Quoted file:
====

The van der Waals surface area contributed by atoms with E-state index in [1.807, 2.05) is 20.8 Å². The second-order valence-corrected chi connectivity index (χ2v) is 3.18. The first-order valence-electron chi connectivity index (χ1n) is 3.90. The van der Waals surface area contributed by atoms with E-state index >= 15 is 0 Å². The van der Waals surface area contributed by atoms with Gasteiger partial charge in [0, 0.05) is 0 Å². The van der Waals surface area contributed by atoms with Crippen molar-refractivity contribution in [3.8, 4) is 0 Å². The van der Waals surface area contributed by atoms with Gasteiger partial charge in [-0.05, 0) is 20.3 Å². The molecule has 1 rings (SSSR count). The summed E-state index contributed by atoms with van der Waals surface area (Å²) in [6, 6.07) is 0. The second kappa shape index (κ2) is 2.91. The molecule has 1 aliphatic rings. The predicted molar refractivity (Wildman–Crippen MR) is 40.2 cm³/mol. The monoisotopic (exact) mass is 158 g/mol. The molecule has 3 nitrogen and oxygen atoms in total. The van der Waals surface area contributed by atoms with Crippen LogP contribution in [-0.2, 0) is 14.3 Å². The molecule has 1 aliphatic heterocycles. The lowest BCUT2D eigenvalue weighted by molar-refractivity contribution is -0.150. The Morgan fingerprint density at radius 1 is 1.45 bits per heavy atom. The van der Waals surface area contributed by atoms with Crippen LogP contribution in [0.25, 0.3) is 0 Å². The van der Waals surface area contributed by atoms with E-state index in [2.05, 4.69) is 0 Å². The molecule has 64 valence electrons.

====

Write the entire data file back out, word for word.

The van der Waals surface area contributed by atoms with E-state index in [1.807, 2.05) is 20.8 Å². The second-order valence-corrected chi connectivity index (χ2v) is 3.18. The first-order valence-electron chi connectivity index (χ1n) is 3.90. The van der Waals surface area contributed by atoms with E-state index >= 15 is 0 Å². The van der Waals surface area contributed by atoms with Gasteiger partial charge in [0, 0.05) is 0 Å². The van der Waals surface area contributed by atoms with Crippen molar-refractivity contribution in [3.8, 4) is 0 Å². The van der Waals surface area contributed by atoms with Gasteiger partial charge in [-0.05, 0) is 20.3 Å². The molecule has 1 rings (SSSR count). The summed E-state index contributed by atoms with van der Waals surface area (Å²) in [6, 6.07) is 0. The second kappa shape index (κ2) is 2.91. The molecule has 1 aliphatic rings. The predicted molar refractivity (Wildman–Crippen MR) is 40.2 cm³/mol. The monoisotopic (exact) mass is 158 g/mol. The molecule has 3 nitrogen and oxygen atoms in total. The van der Waals surface area contributed by atoms with Crippen LogP contribution in [-0.2, 0) is 14.3 Å². The molecule has 1 aliphatic heterocycles. The lowest BCUT2D eigenvalue weighted by molar-refractivity contribution is -0.150. The Morgan fingerprint density at radius 1 is 1.45 bits per heavy atom. The van der Waals surface area contributed by atoms with Crippen LogP contribution in [0.25, 0.3) is 0 Å². The van der Waals surface area contributed by atoms with E-state index in [2.05, 4.69) is 0 Å². The molecule has 64 valence electrons.